Mary Wells

Servin' Up Some Soul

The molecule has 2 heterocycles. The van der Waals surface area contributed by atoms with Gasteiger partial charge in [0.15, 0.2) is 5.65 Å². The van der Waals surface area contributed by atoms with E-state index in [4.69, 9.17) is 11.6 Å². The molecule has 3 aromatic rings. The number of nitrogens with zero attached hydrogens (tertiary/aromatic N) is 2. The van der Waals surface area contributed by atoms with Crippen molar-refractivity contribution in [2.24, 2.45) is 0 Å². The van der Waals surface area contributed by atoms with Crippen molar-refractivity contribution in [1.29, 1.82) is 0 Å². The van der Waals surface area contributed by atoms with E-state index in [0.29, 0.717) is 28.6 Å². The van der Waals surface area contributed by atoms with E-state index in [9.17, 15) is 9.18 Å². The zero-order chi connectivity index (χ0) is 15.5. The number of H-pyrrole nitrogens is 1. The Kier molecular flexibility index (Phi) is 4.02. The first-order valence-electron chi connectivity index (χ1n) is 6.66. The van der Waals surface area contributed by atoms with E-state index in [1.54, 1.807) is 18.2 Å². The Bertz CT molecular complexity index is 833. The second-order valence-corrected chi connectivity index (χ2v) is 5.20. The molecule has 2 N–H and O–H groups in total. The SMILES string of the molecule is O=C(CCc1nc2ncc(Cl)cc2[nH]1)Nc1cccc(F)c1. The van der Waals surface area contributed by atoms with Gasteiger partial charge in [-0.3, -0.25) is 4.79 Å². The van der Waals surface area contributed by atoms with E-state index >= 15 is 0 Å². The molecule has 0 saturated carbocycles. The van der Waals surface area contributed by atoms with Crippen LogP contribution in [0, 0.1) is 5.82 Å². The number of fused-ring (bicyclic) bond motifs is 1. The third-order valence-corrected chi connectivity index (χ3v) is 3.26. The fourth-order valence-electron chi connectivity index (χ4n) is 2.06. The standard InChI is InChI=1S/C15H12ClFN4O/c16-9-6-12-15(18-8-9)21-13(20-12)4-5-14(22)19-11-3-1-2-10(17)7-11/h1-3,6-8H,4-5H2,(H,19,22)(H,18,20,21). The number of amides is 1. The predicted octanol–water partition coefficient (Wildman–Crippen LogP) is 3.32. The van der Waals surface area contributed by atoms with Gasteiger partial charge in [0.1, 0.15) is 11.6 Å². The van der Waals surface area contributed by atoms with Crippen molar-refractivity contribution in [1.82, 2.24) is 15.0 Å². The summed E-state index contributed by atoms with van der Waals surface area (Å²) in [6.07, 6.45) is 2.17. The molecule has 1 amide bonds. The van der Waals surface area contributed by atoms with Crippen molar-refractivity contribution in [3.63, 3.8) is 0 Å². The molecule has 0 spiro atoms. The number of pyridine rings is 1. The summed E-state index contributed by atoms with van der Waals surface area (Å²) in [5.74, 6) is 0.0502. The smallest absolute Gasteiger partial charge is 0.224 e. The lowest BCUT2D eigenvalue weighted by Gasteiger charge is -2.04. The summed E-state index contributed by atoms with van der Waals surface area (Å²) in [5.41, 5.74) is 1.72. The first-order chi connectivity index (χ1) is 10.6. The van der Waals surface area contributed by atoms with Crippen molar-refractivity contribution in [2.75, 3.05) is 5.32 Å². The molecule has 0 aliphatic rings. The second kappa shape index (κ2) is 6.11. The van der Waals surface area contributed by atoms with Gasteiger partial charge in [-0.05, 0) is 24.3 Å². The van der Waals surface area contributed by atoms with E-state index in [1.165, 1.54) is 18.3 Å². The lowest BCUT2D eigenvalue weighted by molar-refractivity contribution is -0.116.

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The success of "The Doctor" and its flip, "Two Lovers History," prompted Jubilee Records to rush-release Servin' Up Some Soul, an album consisting of six originals, written by Mary Wells-Womack and Cecil Womack, and some bland remakes. The bluesy, deep soul inspired "Woman in Love," is saddled with brazen Memphis horns that nearly overpower her lead. "Two Lovers History" is better, more mainstream R&B, Mary's vocal is self assuring and alluring, and the horns aren't intrusive. "Bye Bye Baby," her first Motown release, gets an appreciated update, but lacks the stark, rawness of the original. A rendition of Betty Swann's "Make Me Yours" is as creamy as whipped butter. but schlock versions of "Sunny," and "Stag-o-lee" are unimpressive. Womacks' soulful guitar introduces "The Doctor," a pleasant mid-tempo number that reached #65 on Billboards' Pop 100 Chart and #22 R&B -- her biggest Jubilee single. Unfortunately, it was the last time a Mary Wells single would crack the Pop 100. Cecil, now known as Zekkariyas, plays guitar and supplies backing vocals.

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